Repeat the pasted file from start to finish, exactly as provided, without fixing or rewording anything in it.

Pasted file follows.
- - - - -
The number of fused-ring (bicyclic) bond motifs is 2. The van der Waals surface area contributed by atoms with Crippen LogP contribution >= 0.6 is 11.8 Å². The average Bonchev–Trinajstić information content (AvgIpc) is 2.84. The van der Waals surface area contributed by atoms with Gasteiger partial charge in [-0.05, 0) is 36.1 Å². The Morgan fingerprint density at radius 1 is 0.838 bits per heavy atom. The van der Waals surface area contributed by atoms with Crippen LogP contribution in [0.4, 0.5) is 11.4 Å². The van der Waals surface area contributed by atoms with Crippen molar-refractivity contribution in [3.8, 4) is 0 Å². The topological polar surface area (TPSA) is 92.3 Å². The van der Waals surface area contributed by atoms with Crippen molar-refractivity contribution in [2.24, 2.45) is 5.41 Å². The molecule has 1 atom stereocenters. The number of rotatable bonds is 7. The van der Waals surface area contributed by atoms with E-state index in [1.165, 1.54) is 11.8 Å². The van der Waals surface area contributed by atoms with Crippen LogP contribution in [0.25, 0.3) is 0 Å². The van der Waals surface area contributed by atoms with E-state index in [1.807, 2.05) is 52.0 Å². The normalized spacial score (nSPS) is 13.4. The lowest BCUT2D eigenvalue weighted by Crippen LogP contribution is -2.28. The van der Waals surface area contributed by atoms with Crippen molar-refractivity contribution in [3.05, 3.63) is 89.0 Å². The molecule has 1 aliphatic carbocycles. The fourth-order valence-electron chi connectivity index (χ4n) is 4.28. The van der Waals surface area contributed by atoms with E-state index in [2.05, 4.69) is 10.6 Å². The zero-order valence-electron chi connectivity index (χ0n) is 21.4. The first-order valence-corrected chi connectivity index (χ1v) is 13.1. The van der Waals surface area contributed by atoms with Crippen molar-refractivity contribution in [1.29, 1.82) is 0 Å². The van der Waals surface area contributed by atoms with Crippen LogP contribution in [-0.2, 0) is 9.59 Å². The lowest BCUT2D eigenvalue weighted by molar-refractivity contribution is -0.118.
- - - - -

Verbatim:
The number of fused-ring (bicyclic) bond motifs is 2. The van der Waals surface area contributed by atoms with Crippen LogP contribution >= 0.6 is 11.8 Å². The average Bonchev–Trinajstić information content (AvgIpc) is 2.84. The van der Waals surface area contributed by atoms with Gasteiger partial charge in [-0.05, 0) is 36.1 Å². The Morgan fingerprint density at radius 1 is 0.838 bits per heavy atom. The van der Waals surface area contributed by atoms with Crippen LogP contribution in [0.4, 0.5) is 11.4 Å². The van der Waals surface area contributed by atoms with Crippen molar-refractivity contribution in [3.8, 4) is 0 Å². The topological polar surface area (TPSA) is 92.3 Å². The van der Waals surface area contributed by atoms with Crippen molar-refractivity contribution in [2.24, 2.45) is 5.41 Å². The molecule has 1 atom stereocenters. The number of rotatable bonds is 7. The van der Waals surface area contributed by atoms with E-state index in [1.165, 1.54) is 11.8 Å². The van der Waals surface area contributed by atoms with Crippen LogP contribution in [0.25, 0.3) is 0 Å². The van der Waals surface area contributed by atoms with E-state index in [1.807, 2.05) is 52.0 Å². The normalized spacial score (nSPS) is 13.4. The lowest BCUT2D eigenvalue weighted by Crippen LogP contribution is -2.28. The van der Waals surface area contributed by atoms with Crippen molar-refractivity contribution in [3.05, 3.63) is 89.0 Å². The molecule has 1 aliphatic carbocycles. The fourth-order valence-electron chi connectivity index (χ4n) is 4.28. The van der Waals surface area contributed by atoms with E-state index in [2.05, 4.69) is 10.6 Å². The zero-order valence-electron chi connectivity index (χ0n) is 21.4. The first-order valence-corrected chi connectivity index (χ1v) is 13.1. The van der Waals surface area contributed by atoms with Crippen molar-refractivity contribution in [1.29, 1.82) is 0 Å². The van der Waals surface area contributed by atoms with Crippen LogP contribution in [-0.2, 0) is 9.59 Å². The lowest BCUT2D eigenvalue weighted by molar-refractivity contribution is -0.118.